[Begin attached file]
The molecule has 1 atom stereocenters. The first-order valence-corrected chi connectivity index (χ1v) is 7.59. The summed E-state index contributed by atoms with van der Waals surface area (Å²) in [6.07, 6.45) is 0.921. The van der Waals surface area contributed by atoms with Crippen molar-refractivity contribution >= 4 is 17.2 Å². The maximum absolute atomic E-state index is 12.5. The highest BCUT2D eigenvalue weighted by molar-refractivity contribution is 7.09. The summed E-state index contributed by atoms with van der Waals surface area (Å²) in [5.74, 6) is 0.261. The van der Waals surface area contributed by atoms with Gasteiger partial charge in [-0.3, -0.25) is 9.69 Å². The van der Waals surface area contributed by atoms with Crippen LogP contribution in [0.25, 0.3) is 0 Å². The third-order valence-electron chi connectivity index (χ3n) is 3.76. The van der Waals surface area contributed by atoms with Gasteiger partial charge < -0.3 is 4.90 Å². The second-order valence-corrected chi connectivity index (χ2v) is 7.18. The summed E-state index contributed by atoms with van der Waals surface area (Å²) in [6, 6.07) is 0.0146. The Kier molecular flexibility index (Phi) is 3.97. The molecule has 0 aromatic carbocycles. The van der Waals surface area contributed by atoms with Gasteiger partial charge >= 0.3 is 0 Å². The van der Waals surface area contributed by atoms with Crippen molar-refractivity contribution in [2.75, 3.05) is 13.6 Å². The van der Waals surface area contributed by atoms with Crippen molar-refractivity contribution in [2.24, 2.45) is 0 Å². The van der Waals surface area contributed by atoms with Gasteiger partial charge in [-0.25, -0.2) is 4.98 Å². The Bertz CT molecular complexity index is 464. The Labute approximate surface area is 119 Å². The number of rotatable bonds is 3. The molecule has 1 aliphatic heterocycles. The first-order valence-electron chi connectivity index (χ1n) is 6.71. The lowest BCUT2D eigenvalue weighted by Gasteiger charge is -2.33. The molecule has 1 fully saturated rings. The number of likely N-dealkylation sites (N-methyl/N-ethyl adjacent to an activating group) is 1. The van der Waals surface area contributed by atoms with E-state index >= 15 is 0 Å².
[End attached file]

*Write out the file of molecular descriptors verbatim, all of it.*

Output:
The molecule has 1 atom stereocenters. The first-order valence-corrected chi connectivity index (χ1v) is 7.59. The summed E-state index contributed by atoms with van der Waals surface area (Å²) in [6.07, 6.45) is 0.921. The van der Waals surface area contributed by atoms with Crippen molar-refractivity contribution >= 4 is 17.2 Å². The maximum absolute atomic E-state index is 12.5. The highest BCUT2D eigenvalue weighted by molar-refractivity contribution is 7.09. The summed E-state index contributed by atoms with van der Waals surface area (Å²) in [5.74, 6) is 0.261. The van der Waals surface area contributed by atoms with Gasteiger partial charge in [-0.3, -0.25) is 9.69 Å². The van der Waals surface area contributed by atoms with Crippen LogP contribution in [0.25, 0.3) is 0 Å². The third-order valence-electron chi connectivity index (χ3n) is 3.76. The van der Waals surface area contributed by atoms with Gasteiger partial charge < -0.3 is 4.90 Å². The second-order valence-corrected chi connectivity index (χ2v) is 7.18. The summed E-state index contributed by atoms with van der Waals surface area (Å²) in [6, 6.07) is 0.0146. The Kier molecular flexibility index (Phi) is 3.97. The molecule has 0 aromatic carbocycles. The van der Waals surface area contributed by atoms with Gasteiger partial charge >= 0.3 is 0 Å². The van der Waals surface area contributed by atoms with Crippen molar-refractivity contribution in [2.75, 3.05) is 13.6 Å². The van der Waals surface area contributed by atoms with Crippen molar-refractivity contribution in [2.24, 2.45) is 0 Å². The van der Waals surface area contributed by atoms with Gasteiger partial charge in [-0.25, -0.2) is 4.98 Å². The Bertz CT molecular complexity index is 464. The Labute approximate surface area is 119 Å². The number of rotatable bonds is 3. The molecule has 1 aliphatic heterocycles. The first-order valence-electron chi connectivity index (χ1n) is 6.71. The lowest BCUT2D eigenvalue weighted by Gasteiger charge is -2.33. The molecule has 1 fully saturated rings. The number of likely N-dealkylation sites (N-methyl/N-ethyl adjacent to an activating group) is 1. The van der Waals surface area contributed by atoms with E-state index >= 15 is 0 Å².